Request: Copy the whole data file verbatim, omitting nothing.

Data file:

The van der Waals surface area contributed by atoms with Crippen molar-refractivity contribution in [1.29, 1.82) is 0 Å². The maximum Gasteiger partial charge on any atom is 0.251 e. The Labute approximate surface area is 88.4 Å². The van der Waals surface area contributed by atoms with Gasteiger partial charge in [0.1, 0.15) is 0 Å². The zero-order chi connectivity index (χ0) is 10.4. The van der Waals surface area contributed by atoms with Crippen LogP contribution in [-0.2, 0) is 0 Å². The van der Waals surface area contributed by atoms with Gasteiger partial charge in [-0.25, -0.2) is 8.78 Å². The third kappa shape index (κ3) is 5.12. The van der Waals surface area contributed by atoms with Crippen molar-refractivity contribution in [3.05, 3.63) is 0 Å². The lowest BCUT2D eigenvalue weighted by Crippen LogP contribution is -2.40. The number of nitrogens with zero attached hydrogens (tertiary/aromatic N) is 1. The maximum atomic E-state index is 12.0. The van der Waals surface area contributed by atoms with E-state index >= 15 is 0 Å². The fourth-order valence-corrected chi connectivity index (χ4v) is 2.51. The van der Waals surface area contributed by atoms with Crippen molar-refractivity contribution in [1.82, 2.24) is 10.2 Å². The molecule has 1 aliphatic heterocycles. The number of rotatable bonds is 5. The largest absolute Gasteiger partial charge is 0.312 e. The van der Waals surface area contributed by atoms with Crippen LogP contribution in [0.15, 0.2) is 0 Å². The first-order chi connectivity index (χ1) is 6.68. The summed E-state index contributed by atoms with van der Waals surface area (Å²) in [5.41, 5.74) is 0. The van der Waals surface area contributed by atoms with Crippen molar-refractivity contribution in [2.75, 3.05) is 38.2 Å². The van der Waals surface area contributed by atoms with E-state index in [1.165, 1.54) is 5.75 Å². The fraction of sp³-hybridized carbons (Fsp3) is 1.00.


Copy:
The van der Waals surface area contributed by atoms with Crippen molar-refractivity contribution in [1.29, 1.82) is 0 Å². The maximum Gasteiger partial charge on any atom is 0.251 e. The Labute approximate surface area is 88.4 Å². The van der Waals surface area contributed by atoms with Gasteiger partial charge in [0.1, 0.15) is 0 Å². The zero-order chi connectivity index (χ0) is 10.4. The van der Waals surface area contributed by atoms with Crippen LogP contribution in [-0.2, 0) is 0 Å². The van der Waals surface area contributed by atoms with Gasteiger partial charge in [-0.25, -0.2) is 8.78 Å². The third kappa shape index (κ3) is 5.12. The van der Waals surface area contributed by atoms with Crippen molar-refractivity contribution in [3.05, 3.63) is 0 Å². The lowest BCUT2D eigenvalue weighted by Crippen LogP contribution is -2.40. The number of nitrogens with zero attached hydrogens (tertiary/aromatic N) is 1. The maximum atomic E-state index is 12.0. The van der Waals surface area contributed by atoms with E-state index >= 15 is 0 Å². The fourth-order valence-corrected chi connectivity index (χ4v) is 2.51. The van der Waals surface area contributed by atoms with Crippen molar-refractivity contribution in [1.82, 2.24) is 10.2 Å². The molecule has 1 aliphatic heterocycles. The number of rotatable bonds is 5. The largest absolute Gasteiger partial charge is 0.312 e. The van der Waals surface area contributed by atoms with Crippen LogP contribution in [0.15, 0.2) is 0 Å². The first-order chi connectivity index (χ1) is 6.68. The summed E-state index contributed by atoms with van der Waals surface area (Å²) in [5.41, 5.74) is 0. The van der Waals surface area contributed by atoms with Crippen molar-refractivity contribution in [2.75, 3.05) is 38.2 Å². The van der Waals surface area contributed by atoms with E-state index in [1.165, 1.54) is 5.75 Å². The fraction of sp³-hybridized carbons (Fsp3) is 1.00.